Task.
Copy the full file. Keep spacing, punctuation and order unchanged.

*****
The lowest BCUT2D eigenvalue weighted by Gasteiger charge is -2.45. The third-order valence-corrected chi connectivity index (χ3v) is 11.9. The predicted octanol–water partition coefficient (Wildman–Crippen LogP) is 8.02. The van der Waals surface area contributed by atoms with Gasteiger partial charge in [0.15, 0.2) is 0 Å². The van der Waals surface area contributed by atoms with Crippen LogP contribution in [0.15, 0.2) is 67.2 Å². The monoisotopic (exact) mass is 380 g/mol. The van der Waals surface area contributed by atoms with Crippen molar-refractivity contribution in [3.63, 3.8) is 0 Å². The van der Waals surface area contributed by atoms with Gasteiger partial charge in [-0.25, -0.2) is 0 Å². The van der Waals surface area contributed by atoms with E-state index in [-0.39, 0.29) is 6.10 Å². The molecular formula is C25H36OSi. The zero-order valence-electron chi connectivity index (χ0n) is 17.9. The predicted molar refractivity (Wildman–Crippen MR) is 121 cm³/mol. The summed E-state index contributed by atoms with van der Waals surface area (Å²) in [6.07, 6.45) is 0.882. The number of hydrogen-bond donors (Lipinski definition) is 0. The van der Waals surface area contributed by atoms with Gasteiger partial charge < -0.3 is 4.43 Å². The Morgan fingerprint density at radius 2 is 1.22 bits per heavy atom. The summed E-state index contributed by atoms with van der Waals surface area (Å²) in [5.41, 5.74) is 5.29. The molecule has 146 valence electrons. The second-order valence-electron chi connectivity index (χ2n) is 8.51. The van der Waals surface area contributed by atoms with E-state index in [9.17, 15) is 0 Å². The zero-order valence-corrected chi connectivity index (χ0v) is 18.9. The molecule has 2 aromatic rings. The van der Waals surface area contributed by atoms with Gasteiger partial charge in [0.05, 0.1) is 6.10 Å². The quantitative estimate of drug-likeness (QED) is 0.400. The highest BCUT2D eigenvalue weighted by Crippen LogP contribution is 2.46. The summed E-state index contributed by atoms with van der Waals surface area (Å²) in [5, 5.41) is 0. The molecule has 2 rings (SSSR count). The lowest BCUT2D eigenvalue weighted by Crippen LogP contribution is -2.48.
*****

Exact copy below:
The lowest BCUT2D eigenvalue weighted by Gasteiger charge is -2.45. The third-order valence-corrected chi connectivity index (χ3v) is 11.9. The predicted octanol–water partition coefficient (Wildman–Crippen LogP) is 8.02. The van der Waals surface area contributed by atoms with Gasteiger partial charge in [0.15, 0.2) is 0 Å². The van der Waals surface area contributed by atoms with Crippen LogP contribution in [0.15, 0.2) is 67.2 Å². The monoisotopic (exact) mass is 380 g/mol. The van der Waals surface area contributed by atoms with Crippen molar-refractivity contribution in [3.63, 3.8) is 0 Å². The van der Waals surface area contributed by atoms with Gasteiger partial charge in [-0.25, -0.2) is 0 Å². The van der Waals surface area contributed by atoms with E-state index in [-0.39, 0.29) is 6.10 Å². The molecular formula is C25H36OSi. The zero-order valence-electron chi connectivity index (χ0n) is 17.9. The predicted molar refractivity (Wildman–Crippen MR) is 121 cm³/mol. The summed E-state index contributed by atoms with van der Waals surface area (Å²) in [6.07, 6.45) is 0.882. The number of hydrogen-bond donors (Lipinski definition) is 0. The van der Waals surface area contributed by atoms with Gasteiger partial charge < -0.3 is 4.43 Å². The Morgan fingerprint density at radius 2 is 1.22 bits per heavy atom. The summed E-state index contributed by atoms with van der Waals surface area (Å²) in [5.41, 5.74) is 5.29. The molecule has 146 valence electrons. The second-order valence-electron chi connectivity index (χ2n) is 8.51. The van der Waals surface area contributed by atoms with E-state index in [9.17, 15) is 0 Å². The zero-order valence-corrected chi connectivity index (χ0v) is 18.9. The molecule has 2 aromatic rings. The van der Waals surface area contributed by atoms with Gasteiger partial charge in [0.05, 0.1) is 6.10 Å². The quantitative estimate of drug-likeness (QED) is 0.400. The highest BCUT2D eigenvalue weighted by Crippen LogP contribution is 2.46. The summed E-state index contributed by atoms with van der Waals surface area (Å²) in [5, 5.41) is 0. The molecule has 2 rings (SSSR count). The lowest BCUT2D eigenvalue weighted by Crippen LogP contribution is -2.48.